Who pays for tax pro’s mistake?

Dear Liz: Last year I bought an electric vehicle, motivated in part by the $7,500 federal tax credit. I consulted with my tax preparer, a CPA, to ensure I would generate enough income to fully use the one-time, use-it-or-lose-it credit. In December 2011, I informed her of the exact type of that year’s income (earned […]

Continue reading...

Insurance scores aren’t the same as credit scores

Dear Liz: I have very high credit scores, but recently got a notice from my homeowners insurance company saying that my rates were rising because there had been a number of inquiries on my credit report. The inquiries were as a result of my looking for the best deal on a mortgage refinance, and we […]

Continue reading...

Which cars retain their value the best?

If you buy cars and then drive them until the wheels practically fall off–as I usually do–then you don’t need to worry much about “retained value.” You can take pride in squeezing all the value out of your vehicle before it’s hauled off to the dump. If you plan to trade in a car at […]

Continue reading...

Most investors under 50 plan to work in retirement

A new T. Rowe Price survey shows seven out of 10 investors aged 21 to 50 plan to work at least part time during their retirement years, and most (75%) will do so because they want to stay active. Only 23% expect to work out of necessity, because they won’t have saved enough. T. Rowe […]

Continue reading...

Son-in-law badgers elderly couple for money

Dear Liz: I am 84, and my husband is 88. We have two daughters, the elder of whom is married to a very controlling man. In the past, we lent them money and were paid back. But starting in 2009 his small business began to do poorly. They borrowed nearly $100,000 from us. Then in […]

Continue reading...

Hoard cash if unemployment looms

Dear Liz: My husband and I have been aggressively paying down our debts and plan to be debt free by this time next year. We’re devoting about 20% of our income to debt repayment and saving about 6% (not much, I know, but we’re young and just starting out). We were building an emergency fund […]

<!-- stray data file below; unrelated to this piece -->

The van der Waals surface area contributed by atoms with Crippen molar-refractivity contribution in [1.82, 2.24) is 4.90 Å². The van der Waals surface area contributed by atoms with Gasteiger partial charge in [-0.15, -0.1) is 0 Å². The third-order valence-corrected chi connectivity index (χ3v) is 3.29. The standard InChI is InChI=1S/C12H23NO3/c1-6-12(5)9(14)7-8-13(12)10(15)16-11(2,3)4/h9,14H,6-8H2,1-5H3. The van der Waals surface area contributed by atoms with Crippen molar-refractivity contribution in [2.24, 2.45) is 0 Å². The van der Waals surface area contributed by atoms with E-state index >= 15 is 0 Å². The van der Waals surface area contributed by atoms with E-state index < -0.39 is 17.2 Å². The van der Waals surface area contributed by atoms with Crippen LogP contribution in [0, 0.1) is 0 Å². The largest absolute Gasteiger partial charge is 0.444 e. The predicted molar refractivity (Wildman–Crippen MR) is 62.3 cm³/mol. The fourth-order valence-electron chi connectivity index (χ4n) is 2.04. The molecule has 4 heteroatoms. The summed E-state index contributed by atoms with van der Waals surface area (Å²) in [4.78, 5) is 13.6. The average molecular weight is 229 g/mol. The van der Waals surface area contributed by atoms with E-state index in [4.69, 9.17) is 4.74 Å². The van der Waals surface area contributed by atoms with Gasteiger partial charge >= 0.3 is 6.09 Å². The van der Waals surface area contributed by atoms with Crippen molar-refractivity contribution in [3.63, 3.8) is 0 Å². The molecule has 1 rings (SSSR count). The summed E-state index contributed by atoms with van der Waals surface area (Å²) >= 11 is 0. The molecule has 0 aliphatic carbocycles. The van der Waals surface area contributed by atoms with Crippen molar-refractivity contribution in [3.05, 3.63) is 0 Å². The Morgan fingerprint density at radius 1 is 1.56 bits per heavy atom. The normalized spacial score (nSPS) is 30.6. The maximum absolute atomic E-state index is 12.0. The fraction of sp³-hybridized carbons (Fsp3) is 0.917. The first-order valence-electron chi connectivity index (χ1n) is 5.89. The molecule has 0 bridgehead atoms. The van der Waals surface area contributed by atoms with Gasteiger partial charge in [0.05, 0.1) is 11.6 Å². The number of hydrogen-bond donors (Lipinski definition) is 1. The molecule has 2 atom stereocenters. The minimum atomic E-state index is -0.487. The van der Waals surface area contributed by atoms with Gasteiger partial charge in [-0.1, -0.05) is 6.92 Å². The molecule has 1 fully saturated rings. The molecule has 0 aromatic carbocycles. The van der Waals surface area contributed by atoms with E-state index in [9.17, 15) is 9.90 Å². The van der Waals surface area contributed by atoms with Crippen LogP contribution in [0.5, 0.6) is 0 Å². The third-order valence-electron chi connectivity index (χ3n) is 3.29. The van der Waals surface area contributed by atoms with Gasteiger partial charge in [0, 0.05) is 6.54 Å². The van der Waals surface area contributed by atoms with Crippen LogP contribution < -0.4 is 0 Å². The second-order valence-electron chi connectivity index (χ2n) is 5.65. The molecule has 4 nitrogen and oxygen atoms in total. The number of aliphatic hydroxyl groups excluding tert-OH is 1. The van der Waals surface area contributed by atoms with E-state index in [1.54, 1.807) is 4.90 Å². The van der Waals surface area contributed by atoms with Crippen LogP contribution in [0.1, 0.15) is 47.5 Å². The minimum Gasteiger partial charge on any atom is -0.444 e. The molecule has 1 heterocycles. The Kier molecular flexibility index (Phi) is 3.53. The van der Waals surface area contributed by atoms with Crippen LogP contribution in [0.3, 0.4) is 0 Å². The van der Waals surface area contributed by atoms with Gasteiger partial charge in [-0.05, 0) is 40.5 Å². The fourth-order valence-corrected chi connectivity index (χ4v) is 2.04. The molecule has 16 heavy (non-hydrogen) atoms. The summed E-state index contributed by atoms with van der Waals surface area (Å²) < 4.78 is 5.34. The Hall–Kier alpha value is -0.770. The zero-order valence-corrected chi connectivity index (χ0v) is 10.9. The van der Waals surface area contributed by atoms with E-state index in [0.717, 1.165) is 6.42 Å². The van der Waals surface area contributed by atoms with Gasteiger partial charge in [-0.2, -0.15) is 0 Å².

Continue reading...

News you can use right now

Here’s a round-up of good recent stories tied to Tax Day (deadline’s tomorrow) and one of my favorite topics, credit scores. Can’t pay? Amy Feldman’s article “What if you can’t pay your taxes?” for Reuters walks you through what to do if you’re facing a big bill, rather than a refund. Bottom line: don’t ignore […]

Continue reading...

How I outsource my life (Part III)

The homes in our Los Angeles neighborhood tend to have small back yards. We’ve struggled to make ours liveable for most of the 14 years we’ve been here. We wanted to have space to entertain and relax, as well as room for our dog to run and our daughter to play. What we wound up […]

Continue reading...

Beware your financial planner

Financial planner Allan Roth has a pretty good piece in the latest issue of AARP the Magazine on “The Two Faces of Your Financial Planner” (renamed “How to Choose Your Financial Planner,” a much snoozier headline, in the online version). Although it’s geared for older readers, it should be read by anyone who gets professional […]

Continue reading...

New tool helps you compare financial aid offers

You’ve gotten the college acceptance letters, and their accompanying financial aid offers. But how do you really decipher how much college will really cost you? More than 1.5 million students and their families are wrestling with these issues, and the Consumer Financial Protection Bureau wants to help. The bureau just announced a tool that can […]

Continue reading...